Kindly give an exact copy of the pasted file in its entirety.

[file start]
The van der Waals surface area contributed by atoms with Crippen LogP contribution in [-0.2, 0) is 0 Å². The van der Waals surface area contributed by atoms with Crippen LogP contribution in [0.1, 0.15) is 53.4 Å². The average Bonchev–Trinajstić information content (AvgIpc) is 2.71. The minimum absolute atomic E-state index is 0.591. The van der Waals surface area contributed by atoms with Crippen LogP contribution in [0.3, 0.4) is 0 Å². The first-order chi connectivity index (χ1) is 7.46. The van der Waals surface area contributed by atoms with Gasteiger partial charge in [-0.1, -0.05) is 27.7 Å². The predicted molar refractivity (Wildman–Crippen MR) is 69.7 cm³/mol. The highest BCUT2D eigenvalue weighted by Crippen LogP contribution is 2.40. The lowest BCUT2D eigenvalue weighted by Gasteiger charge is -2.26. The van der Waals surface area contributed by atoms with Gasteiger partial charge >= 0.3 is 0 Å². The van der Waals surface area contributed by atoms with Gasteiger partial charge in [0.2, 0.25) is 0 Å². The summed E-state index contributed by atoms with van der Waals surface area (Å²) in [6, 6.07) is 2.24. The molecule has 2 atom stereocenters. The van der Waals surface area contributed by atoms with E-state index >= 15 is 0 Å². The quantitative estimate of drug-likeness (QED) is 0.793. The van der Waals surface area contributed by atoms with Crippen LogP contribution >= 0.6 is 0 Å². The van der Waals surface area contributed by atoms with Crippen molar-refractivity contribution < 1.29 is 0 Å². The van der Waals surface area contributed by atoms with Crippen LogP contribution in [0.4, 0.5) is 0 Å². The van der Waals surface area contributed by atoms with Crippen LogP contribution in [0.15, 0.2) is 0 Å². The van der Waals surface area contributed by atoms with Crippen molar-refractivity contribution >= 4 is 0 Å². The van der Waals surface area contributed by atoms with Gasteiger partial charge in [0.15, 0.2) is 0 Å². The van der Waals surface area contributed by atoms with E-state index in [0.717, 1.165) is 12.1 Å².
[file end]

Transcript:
The van der Waals surface area contributed by atoms with Crippen LogP contribution in [-0.2, 0) is 0 Å². The van der Waals surface area contributed by atoms with Crippen LogP contribution in [0.1, 0.15) is 53.4 Å². The average Bonchev–Trinajstić information content (AvgIpc) is 2.71. The minimum absolute atomic E-state index is 0.591. The van der Waals surface area contributed by atoms with Crippen LogP contribution in [0.3, 0.4) is 0 Å². The first-order chi connectivity index (χ1) is 7.46. The van der Waals surface area contributed by atoms with Gasteiger partial charge in [-0.1, -0.05) is 27.7 Å². The predicted molar refractivity (Wildman–Crippen MR) is 69.7 cm³/mol. The highest BCUT2D eigenvalue weighted by Crippen LogP contribution is 2.40. The lowest BCUT2D eigenvalue weighted by Gasteiger charge is -2.26. The van der Waals surface area contributed by atoms with Gasteiger partial charge >= 0.3 is 0 Å². The van der Waals surface area contributed by atoms with Gasteiger partial charge in [0.2, 0.25) is 0 Å². The summed E-state index contributed by atoms with van der Waals surface area (Å²) in [6, 6.07) is 2.24. The molecule has 2 atom stereocenters. The van der Waals surface area contributed by atoms with E-state index >= 15 is 0 Å². The quantitative estimate of drug-likeness (QED) is 0.793. The van der Waals surface area contributed by atoms with Crippen LogP contribution >= 0.6 is 0 Å². The van der Waals surface area contributed by atoms with Crippen molar-refractivity contribution < 1.29 is 0 Å². The van der Waals surface area contributed by atoms with Crippen LogP contribution in [0.4, 0.5) is 0 Å². The van der Waals surface area contributed by atoms with Crippen LogP contribution in [0.15, 0.2) is 0 Å². The van der Waals surface area contributed by atoms with Crippen molar-refractivity contribution >= 4 is 0 Å². The van der Waals surface area contributed by atoms with Gasteiger partial charge in [0.15, 0.2) is 0 Å². The van der Waals surface area contributed by atoms with E-state index in [0.717, 1.165) is 12.1 Å².